Oliver Stone’s Snowden takes you on a journey through the significant events of Snowden’s life from 2006 to 2013 when he was finally granted temporary asylum in Russia. The reason why his name is so famous or infamous–that depends on which school of thought you are from–is not new and even blasé at this point; but, the events of his professional and personal life that culminated in the leak and disclosure of NSA (National Security Administration) surveillance secrets and programs are not as widely known. Disillusioned with his career as a highly sought after top digital media and intelligence contractor, Edward Snowden (Gordon-Levitt) begins to wrestle with being able to justify and reconcile the rampant surveillance data that the NSA is collecting and how it affects both private citizens as well as those who are being hunted for crimes against humanity and the U.S. After deciding that it was best to go public with the information, he is then on the run of his life. A traitor to some and a hero to others, this film will prompt you to perhaps rethink the actions of Snowden.

Although this film has slow pacing, for those who are interested in the life of the–to borrow from J. Jonah Jameson–hero or menace, Stone’s docudrama will successfully hook you and draw you into this world of intelligenceSnowden is a particularly interesting docudrama because this film essentially contains three smaller movies–a three legged stool if you will. There is the most dominant story of Snowden discovering the copious amount of secret government surveillance data being collected by his software. Next, we have the personal romantic story of the ups and downs of his relationship with the liberal, artistic, amateur photographer Lindsay Mills (Shailene Woodley) and how his professional life gently affected their relationship. And finally, the story that made Snowden a household name: his leaking and dissemination of top secret NSA surveillance methods and everything else Snowden knew about questionable NSA methods of collection. For most people, that third story is all anyone knows. But, in order to truly get an idea of the pressure Snowden must have been feeling, it is imprint to take the other two stories into account. That is precisely what Stone did with this film. Stone’s version of the life and times of Snowden takes the other Snowden film Citizen Four a step further to truly be able to analyze all the known elements.

There are many excellent qualities in the writing and visual storytelling in this film, but there are two areas that appear to falter or suffer in the translation of these now historic events. The focus of the movie is definitely on what led Snowden to leak the NSA secrets, but there is a significant amount of time spent on the relationship between Snowden and Mills. One could argue that the strain of his relationship with Mills contributed to his eventual disclosure of the NSA secrets. Cinematically speaking, the strategic placement of the personal life of Snowden is important because the audience needs a break from the flat panel displays, computer code, and “geek-speak.” Unfortunately, Stone and his co-writer Kieran Fitzgerald did not carefully contract and craft the personal dialog as well as they did the info tech and military dialog. In many ways, the forced personal story of the relationship between Snowden and Mills comes off as a forced element from producers to make the film more relatable to those who are not AS interested in the military side of the story and more interested in the outside/personal influences that affected Snowden’s actions. It’s not unlike fans wanting to know the personal details of a celebrity’s life. Unfortunately, this human interest subplot does not play out as well as the two dominant stories at the forefront of this film. That being said, both Gordon-Levitt and Woodley are extremely committed to the characters/historic figures they are portraying. I cannot think of two other actors who could have been better suited to play these roles. Gordon-Levitt nailed Snowden’s voice, body language, and nuances.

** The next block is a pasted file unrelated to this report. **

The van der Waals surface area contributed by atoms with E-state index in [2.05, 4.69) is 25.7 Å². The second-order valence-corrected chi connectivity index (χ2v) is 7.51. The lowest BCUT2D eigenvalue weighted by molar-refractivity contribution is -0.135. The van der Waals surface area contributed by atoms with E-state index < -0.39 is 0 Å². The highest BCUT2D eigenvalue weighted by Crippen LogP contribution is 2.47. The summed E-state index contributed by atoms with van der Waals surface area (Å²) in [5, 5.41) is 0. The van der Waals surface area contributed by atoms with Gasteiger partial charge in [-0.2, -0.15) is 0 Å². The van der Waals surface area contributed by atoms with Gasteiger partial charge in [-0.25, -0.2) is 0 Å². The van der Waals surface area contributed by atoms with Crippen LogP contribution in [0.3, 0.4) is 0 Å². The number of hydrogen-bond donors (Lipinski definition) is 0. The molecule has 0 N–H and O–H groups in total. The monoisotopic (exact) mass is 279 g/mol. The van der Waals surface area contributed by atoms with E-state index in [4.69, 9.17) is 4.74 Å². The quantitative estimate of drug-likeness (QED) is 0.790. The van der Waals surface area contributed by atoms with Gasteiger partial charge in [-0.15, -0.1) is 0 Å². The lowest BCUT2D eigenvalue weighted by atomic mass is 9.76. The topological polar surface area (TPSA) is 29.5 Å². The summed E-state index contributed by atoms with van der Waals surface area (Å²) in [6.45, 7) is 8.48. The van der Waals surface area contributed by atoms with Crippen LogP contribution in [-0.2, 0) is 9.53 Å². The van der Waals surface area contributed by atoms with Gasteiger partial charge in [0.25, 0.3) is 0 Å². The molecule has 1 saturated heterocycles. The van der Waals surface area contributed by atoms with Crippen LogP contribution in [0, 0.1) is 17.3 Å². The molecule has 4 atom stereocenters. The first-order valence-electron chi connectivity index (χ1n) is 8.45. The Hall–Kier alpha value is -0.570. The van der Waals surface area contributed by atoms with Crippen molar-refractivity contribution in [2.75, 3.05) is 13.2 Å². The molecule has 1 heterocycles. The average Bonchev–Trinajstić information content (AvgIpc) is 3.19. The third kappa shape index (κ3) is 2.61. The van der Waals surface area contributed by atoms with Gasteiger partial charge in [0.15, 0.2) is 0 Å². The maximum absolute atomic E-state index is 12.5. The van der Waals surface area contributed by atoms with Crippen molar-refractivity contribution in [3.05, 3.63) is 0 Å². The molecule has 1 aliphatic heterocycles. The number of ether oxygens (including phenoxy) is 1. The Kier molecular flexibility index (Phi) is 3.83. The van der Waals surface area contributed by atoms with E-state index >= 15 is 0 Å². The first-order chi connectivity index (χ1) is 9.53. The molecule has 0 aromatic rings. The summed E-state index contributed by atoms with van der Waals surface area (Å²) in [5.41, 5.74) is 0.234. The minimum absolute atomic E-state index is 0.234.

The other area of this film that appears to suffer is the structure–the map, if you will. Any first year film student can tell you that flashback movies can be dangerous. Often times, the flashback is used as a copout plot device that simply plays off as lazy writing. From a technical perspective, a movie that uses the flashback as a means to tell the story is referred to as a nonlinear film. Now, I am not stating that Stone’s movie is lazily written and structured; however, I do not feel that the constant back and forth between the past and then-present were handled delicately or strategically enough. Most of the time, one of the comments I have about movies that rely upon the flashback as a plot device to tell the story is ‘Why is there a need for a flashback? Just let the main story BE the main story.’ The flashback concept works for some films like The NotebookFried Green Tomatoes, or IT; but it does not work for others such as Ladder 49 or The Weight of Water. Most of the time, a flashback is used out of convenience to fill runtime; meanwhile, the audience usually doesn’t care about the past as much as what is going to happen next in the present. Stone and Fitzgerald are mostly successful as keeping the audience entertained, caring about, and longing for what happens next in BOTH the past and present; however, I found the movie to go between both the present and past too much, almost to the point that it was a little confusing. Opening with Snowden and the small group of journalists was a great way to begin, but I feel that the story of Snowden would have been a little more gripping if we were able to watch the events from 2006 to 2013 unfold without present-day interruptions. Still, the ending that was selected for the film was both effective and strategic.

Oliver Stone’s Snowden is not a film for everyone. For those who enjoy socio-political movies or docudramas of historic figures, then you will likely enjoy it! If you are looking for an action-packed spy thriller, then is this not for you. Unlike some movies that truly ARE better experienced on the big screen, this is one that is equally experienced as well on the big or small screen.